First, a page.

Aspirin has been shown to help prevent heart attack and stroke. Aspirin works by affecting the blood clotting process. Normally, a chain reaction started by a trigger event that leads to blood clot formation. Aspirin affects the step where platelets in the blood become sticky, resulting in less clotting.

The American Heart Association recommends aspirin use for those who’ve had a heart attack (myocardial infarction), unstable angina, ischemic stroke (caused by blood clot) or transient ischemic attacks (TIAs), if not contraindicated. Studies show aspirin also helps prevent these events from occurring in people who are at high risk for heart disease, heart attack and stroke. Aspirin has been proven to help prevent the recurrence of such events as heart attack, as well as hospitalization for recurrent angina and second strokes.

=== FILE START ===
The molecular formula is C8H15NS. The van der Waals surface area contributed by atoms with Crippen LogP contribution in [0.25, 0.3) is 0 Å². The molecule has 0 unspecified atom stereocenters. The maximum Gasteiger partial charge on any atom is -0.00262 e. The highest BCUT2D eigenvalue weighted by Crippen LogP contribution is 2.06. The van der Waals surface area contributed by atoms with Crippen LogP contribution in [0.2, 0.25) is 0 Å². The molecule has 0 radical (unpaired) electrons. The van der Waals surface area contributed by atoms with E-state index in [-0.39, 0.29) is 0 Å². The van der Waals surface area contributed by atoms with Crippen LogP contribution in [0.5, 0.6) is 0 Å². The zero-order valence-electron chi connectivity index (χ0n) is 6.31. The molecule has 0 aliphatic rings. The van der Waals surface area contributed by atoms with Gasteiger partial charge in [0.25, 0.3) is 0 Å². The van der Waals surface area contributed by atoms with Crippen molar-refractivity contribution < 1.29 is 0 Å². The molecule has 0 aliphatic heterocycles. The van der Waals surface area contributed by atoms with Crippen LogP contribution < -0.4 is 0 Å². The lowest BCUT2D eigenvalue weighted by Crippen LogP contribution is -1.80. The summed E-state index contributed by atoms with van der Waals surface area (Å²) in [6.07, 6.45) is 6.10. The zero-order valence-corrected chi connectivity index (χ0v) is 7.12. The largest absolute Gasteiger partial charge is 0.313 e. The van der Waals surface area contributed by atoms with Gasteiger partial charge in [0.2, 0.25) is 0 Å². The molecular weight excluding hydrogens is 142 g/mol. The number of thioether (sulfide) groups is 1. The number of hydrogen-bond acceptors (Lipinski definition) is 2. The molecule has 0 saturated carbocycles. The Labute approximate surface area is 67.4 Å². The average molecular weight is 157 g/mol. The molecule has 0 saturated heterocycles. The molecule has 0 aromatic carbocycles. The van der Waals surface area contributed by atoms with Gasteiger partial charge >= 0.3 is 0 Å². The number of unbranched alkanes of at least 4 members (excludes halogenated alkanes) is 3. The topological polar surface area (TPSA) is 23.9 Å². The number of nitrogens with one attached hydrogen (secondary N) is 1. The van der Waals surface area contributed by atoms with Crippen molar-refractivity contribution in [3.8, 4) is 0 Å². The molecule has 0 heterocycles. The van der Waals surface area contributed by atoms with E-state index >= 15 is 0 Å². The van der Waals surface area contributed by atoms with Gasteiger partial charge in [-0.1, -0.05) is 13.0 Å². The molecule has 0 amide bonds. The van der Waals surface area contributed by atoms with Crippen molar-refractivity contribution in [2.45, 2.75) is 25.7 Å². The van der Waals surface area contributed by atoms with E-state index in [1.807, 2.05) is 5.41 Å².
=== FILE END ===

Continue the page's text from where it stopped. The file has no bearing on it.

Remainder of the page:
Figure 1: Aspirin
Figure 2: Components of a blood clot.
Figure 3: Normal clotting chain reaction in the blood.
Figure 4: Aspirin affects the blood clotting reaction and reduces blood clotting.


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